D11. a Hidden Cost of Advocating: Attitude Depolarization After Recommending

The consequences of word-of-mouth recommendations on advocators themselves have largely been neglected in consumer research. The current work demonstrates paradoxical effects of advocacy on consumer attitudes, by illustrating reduced-level product evaluations following a consumer word-of-mouth episode. The results demonstrate a self-persuasion theory-based depolarization effect, mediated by metacognitive processing.



Citation:

Ravini Savindya Abeywickrama, Gergely Nyilasy, and Simon M. Laham (2018) ,"D11. a Hidden Cost of Advocating: Attitude Depolarization After Recommending", in NA - Advances in Consumer Research Volume 46, eds. Andrew Gershoff, Robert Kozinets, and Tiffany White, Duluth, MN : Association for Consumer Research, Pages: 897-897.

Authors

Ravini Savindya Abeywickrama, University of Melbourne, Australia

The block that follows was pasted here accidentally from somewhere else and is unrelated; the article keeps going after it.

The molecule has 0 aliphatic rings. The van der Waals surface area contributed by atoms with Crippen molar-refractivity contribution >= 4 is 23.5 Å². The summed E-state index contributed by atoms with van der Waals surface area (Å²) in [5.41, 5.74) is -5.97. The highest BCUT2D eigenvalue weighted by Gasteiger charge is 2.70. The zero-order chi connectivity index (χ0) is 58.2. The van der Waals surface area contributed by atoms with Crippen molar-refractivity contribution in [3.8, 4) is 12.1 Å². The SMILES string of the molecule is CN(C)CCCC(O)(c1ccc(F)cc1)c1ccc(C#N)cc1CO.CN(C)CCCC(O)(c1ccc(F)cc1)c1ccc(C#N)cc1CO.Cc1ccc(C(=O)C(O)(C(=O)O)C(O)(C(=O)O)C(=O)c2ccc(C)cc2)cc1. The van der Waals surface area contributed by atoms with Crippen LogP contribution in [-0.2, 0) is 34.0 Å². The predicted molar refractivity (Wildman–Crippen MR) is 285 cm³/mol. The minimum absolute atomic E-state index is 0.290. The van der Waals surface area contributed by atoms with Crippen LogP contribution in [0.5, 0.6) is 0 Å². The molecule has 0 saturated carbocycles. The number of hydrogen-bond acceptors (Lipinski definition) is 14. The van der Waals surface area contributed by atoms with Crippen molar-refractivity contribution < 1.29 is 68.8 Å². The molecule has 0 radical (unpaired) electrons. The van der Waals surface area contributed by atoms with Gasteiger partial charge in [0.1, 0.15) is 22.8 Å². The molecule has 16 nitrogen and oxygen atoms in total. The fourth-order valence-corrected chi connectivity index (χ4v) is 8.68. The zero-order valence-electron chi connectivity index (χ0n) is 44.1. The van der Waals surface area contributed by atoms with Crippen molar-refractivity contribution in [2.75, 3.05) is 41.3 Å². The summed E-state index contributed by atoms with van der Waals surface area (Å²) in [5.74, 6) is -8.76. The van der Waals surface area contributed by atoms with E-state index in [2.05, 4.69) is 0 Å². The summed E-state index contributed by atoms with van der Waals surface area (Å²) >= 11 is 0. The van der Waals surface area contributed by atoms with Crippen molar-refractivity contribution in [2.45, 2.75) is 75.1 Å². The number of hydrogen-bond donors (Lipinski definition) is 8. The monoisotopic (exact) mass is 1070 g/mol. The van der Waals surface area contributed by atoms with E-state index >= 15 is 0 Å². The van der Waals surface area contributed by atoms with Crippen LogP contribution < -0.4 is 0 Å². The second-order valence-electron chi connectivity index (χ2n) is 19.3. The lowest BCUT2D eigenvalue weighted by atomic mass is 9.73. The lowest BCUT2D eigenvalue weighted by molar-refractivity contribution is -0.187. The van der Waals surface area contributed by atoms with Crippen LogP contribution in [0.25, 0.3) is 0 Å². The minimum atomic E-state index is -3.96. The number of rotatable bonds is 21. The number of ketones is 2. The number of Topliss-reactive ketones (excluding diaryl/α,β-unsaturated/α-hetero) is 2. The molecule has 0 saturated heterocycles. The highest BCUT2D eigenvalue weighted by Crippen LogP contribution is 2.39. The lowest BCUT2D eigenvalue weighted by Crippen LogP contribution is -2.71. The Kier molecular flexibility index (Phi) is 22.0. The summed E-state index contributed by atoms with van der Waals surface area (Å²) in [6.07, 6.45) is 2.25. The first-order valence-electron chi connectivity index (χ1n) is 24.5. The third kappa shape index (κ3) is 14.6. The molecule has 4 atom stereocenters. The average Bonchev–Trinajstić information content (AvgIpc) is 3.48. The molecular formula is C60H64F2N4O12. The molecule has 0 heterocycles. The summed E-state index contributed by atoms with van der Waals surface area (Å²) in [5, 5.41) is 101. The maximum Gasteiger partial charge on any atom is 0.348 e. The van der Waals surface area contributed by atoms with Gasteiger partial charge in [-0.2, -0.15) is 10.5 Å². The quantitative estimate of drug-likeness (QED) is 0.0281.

Gergely Nyilasy, University of Melbourne, Australia
Simon M. Laham, University of Melbourne, Australia



Volume

NA - Advances in Consumer Research Volume 46 | 2018



Share Proceeding

Featured papers

See More

Featured

P8. Understanding Financial Literacy: a Meta-Analysis of the Antecedents, Consequents and Moderators

FERNANDO DE OLIVEIRA SANTINI, UNIVERSIDADE DO VALE DO RIO DOS SINOS - UNISINOS
Frederike Monika Budiner Mette, ESPM, Brazil
Mateus Canniatti Ponchio, ESPM, Brazil
Wagner Junior Ladeira, Unisinos

Read More

Featured

R2. Brand-to-Brand Communications: How Consumers React to Flattery Between Brands

Lingrui Zhou, Duke University, USA
Katherine Crain, Duke University, USA
Keisha Cutright, Duke University, USA

Read More

Featured

H4. Anthropomorphism Moderates the Effect of Ownership on Self Perceptions

Qiang Zhou, University of Texas at San Antonio, USA
Dengfeng Yan, University of Texas at San Antonio, USA

Read More

Engage with Us

Becoming an Association for Consumer Research member is simple. Membership in ACR is relatively inexpensive, but brings significant benefits to its members.